No one wants discrimination. But it would be a national tragedy if the pursuit of political correctness ended up hindering American science, just as science has become more important than at any moment in human history.

New York Times reporter John Tierney has reviewed the National Academy of Science’s report on discrimination, and has found very little evidence of bias. And, as we discussed earlier, many women do not pursue math careers, not because of discrimination, but simply because of individual choice.

This appears to be a solution in search of a problem.

A European study finds that men score lower on a general intelligence test after being shown a picture of a blonde woman. The researchers say the men were responding to social stereotypes that portray blondes as less intelligent. My own field research has found that attractive women of any hair color will reduce a man to a babbling idiot.


All you do to me is talk talk: A new study finds that too much sharing can actually be a bad thing. Photo by Steffe from
All you do to me is talk talk: A new study finds that too much sharing can actually be a bad thing. Photo by Steffe from

No surprise there. Every parent of a teen could tell you that. But now, thanks to a study at the University of Missouri-Columbia, science has confirmed what we already knew.

The study found that girls who talk to their friends extensively about their problems are unlikely to resolve those problems, but instead are more likely to become anxious and depressed.

This reminds me of a study I read about years ago (sorry, no link) about the different communication styles used by men and women. That long-ago study found that when a man asks a question, he is generally seeking information. But often when a woman asks a question, she is seeking validation. (These are just broad trends – obviously, this does not hold true for all people or for all questions.) Women are more likely to use questions as a form of social bonding, and making sure everyone is in agreement.

Connecting these two studies, I would postulate that when the girls talk about their problems with friends, the friends confirm and validate each other's feelings, making the problems seem more real and more important.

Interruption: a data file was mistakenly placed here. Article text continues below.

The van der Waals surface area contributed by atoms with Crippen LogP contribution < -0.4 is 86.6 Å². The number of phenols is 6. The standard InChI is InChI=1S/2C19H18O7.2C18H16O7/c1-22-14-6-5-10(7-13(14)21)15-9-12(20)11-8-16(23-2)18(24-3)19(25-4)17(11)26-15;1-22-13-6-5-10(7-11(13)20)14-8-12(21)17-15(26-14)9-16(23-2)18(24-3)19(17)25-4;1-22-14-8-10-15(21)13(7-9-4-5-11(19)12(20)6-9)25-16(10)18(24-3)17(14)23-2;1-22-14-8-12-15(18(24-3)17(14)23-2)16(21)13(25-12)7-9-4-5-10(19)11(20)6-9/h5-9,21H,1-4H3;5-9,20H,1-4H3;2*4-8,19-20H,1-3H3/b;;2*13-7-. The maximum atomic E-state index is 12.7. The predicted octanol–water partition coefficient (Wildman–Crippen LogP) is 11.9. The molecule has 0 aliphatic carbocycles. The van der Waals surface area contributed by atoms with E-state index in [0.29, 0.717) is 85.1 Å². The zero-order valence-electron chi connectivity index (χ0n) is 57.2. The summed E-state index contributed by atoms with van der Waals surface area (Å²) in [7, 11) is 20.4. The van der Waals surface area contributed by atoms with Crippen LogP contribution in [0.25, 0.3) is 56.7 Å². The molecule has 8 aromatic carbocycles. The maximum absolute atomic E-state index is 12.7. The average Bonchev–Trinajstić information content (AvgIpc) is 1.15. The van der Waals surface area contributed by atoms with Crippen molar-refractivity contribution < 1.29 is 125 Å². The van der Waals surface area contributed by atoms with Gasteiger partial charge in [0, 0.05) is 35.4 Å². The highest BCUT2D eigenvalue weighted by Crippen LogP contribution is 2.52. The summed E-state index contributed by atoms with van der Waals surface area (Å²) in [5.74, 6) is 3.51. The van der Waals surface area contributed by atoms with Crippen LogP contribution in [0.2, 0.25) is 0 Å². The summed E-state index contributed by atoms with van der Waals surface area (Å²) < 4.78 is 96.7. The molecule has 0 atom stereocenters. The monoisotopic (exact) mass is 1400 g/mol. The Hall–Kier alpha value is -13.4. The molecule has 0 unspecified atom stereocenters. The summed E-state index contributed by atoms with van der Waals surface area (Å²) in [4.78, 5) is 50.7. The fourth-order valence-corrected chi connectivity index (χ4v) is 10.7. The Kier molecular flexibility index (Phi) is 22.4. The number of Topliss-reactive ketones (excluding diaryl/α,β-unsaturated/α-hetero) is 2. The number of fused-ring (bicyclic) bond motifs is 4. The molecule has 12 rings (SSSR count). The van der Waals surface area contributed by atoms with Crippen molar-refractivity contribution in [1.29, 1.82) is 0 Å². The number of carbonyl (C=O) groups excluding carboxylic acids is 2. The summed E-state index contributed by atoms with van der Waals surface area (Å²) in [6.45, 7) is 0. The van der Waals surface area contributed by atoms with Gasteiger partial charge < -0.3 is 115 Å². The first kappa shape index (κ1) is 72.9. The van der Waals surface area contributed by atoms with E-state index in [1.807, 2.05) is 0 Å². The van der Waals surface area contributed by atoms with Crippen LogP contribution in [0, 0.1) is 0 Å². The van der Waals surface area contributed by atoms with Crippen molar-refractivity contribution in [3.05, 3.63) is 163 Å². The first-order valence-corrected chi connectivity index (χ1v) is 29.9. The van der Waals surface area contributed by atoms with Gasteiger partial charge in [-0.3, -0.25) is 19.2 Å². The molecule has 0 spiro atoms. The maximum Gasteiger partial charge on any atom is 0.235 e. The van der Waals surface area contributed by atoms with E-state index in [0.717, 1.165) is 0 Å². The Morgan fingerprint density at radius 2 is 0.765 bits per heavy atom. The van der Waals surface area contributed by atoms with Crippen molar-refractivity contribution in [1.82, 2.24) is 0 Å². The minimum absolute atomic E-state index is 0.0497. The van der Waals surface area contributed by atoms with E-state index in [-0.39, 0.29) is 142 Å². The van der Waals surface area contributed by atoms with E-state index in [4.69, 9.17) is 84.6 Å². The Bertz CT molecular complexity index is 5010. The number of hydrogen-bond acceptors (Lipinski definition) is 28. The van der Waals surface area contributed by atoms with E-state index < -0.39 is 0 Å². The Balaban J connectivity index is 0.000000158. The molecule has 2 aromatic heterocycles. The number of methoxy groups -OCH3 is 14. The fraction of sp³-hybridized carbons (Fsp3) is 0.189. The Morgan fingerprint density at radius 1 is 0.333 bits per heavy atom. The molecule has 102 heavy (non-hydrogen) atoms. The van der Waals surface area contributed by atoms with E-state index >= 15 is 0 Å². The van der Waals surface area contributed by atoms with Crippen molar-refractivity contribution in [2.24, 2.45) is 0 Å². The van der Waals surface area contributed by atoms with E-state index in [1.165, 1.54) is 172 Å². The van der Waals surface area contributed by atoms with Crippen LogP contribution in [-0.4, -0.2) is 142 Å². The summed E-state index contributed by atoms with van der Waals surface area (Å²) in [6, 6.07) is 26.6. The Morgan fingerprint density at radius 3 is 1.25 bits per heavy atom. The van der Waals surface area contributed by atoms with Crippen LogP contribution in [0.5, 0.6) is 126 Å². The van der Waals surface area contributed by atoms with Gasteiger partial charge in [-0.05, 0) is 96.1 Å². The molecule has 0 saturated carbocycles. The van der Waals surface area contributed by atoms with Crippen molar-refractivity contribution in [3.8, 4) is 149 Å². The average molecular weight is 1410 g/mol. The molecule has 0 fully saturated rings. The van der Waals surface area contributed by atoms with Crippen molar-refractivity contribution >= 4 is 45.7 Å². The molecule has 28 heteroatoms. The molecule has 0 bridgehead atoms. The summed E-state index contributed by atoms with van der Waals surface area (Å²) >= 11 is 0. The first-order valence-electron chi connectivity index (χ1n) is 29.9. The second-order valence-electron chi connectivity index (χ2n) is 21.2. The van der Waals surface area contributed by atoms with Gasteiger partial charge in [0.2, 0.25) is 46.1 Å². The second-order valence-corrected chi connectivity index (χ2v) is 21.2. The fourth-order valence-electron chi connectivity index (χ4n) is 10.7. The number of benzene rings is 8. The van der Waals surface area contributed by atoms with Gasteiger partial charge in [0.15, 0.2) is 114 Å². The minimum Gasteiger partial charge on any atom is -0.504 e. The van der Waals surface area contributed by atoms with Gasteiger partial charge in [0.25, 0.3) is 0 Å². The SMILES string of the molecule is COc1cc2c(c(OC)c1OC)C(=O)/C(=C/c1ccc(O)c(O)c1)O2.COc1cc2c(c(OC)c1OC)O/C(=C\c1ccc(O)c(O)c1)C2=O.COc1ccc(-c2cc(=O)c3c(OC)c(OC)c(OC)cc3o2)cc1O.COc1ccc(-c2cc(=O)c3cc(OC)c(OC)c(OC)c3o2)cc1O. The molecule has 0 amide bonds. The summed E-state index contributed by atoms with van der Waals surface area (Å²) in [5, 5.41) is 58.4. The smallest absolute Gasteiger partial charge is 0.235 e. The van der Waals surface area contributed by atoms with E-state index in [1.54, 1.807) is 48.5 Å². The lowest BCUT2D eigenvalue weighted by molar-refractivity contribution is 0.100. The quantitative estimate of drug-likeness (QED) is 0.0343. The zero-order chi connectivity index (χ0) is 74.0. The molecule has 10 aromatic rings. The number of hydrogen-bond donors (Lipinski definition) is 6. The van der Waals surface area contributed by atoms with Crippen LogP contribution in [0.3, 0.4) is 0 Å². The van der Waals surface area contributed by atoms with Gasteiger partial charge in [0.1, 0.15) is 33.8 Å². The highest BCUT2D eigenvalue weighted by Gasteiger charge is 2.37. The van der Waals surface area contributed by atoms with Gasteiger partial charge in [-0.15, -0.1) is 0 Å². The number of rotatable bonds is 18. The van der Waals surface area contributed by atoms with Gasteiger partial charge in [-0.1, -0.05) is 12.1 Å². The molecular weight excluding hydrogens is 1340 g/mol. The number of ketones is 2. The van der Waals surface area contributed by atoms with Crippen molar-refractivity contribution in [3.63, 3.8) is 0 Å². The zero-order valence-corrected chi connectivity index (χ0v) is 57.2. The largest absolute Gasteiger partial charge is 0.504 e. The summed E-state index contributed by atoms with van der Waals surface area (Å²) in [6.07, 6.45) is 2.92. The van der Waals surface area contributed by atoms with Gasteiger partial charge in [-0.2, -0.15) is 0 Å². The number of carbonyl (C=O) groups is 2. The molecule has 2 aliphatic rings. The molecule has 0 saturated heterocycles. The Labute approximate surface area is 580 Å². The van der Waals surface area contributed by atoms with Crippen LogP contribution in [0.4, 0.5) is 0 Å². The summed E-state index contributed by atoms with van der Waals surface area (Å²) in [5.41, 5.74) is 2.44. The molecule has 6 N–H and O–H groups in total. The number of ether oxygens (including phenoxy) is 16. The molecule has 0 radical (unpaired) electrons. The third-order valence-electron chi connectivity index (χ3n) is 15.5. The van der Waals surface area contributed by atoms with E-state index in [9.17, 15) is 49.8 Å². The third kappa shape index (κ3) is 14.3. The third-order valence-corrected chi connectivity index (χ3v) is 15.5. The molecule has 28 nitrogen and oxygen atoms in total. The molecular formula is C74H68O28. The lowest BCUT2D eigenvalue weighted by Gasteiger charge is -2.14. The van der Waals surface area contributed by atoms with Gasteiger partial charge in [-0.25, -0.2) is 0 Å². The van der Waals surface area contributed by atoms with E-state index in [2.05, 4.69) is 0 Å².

Keeping your feelings bottled up inside is the route to mental health. Stoicism rules!

(I also have a theory as to why men never ask for directions, if anyone is interested.)


Veggies: Vegetables are an important part of a low fat diet. Image courtesy Icarus Diving.

The Women's Health Initiative is a clinical trial sponsored by the National Heart, Lung, and Blood Institute, an institute of the National Institutes of Health. It included the largest ever study of a low-fat diet in postmenopausal women to see if such a diet reduced their rate of contracting certain diseases. 48,835 women aged 50-79 participated for an average of 8 years. The results of the low-fat diet trial showed no significant reduction in the rate of breast cancer, heart disease, or stroke and no effect on the risk of colorectal cancer. However, the women in the study had trouble sticking to the recommended amount of daily fat and they did not necessarily cut out the types of fat considered most harmful (saturated fats and trans fats).

What About Nutritional Supplements?

The study also followed 36,282 women of the same age range to find out if calcium and vitamin D supplements reduced the rate of broken bones from osteoporosis. Again the results appeared to show no appreciable advantage to taking the supplements, although there was an average of 1% gain in bone density.

X-Ray: Osteoporosis can lead to broken bones. Image courtesy Retrogradeheart.

Drop the Supplements and Forget the Low-Fat Diet?

Researchers found that the trend in positive results was going upwards for the group on the low fat diet enough to encourage the researchers that continued monitoring of the women over the next few years will show a positive result. And people connected with the calcium/vitamin D supplement study say that despite the slightly elevated risk of kidney stones that was seen in some women, the overall gain in bone density was great enough to make a difference for some women and to have a positive impact on money spent on health care for osteoporosis-related injuries.

The upshot is that there are still opportunities to learn more information about how diet and supplements affect the health of these postmenopausal women, including why some subgroups of women were affected in ways that others weren't. Doctors and researchers aren't changing their overall advice yet, although people should always discuss their diets with their doctors as cases can differ from person to person.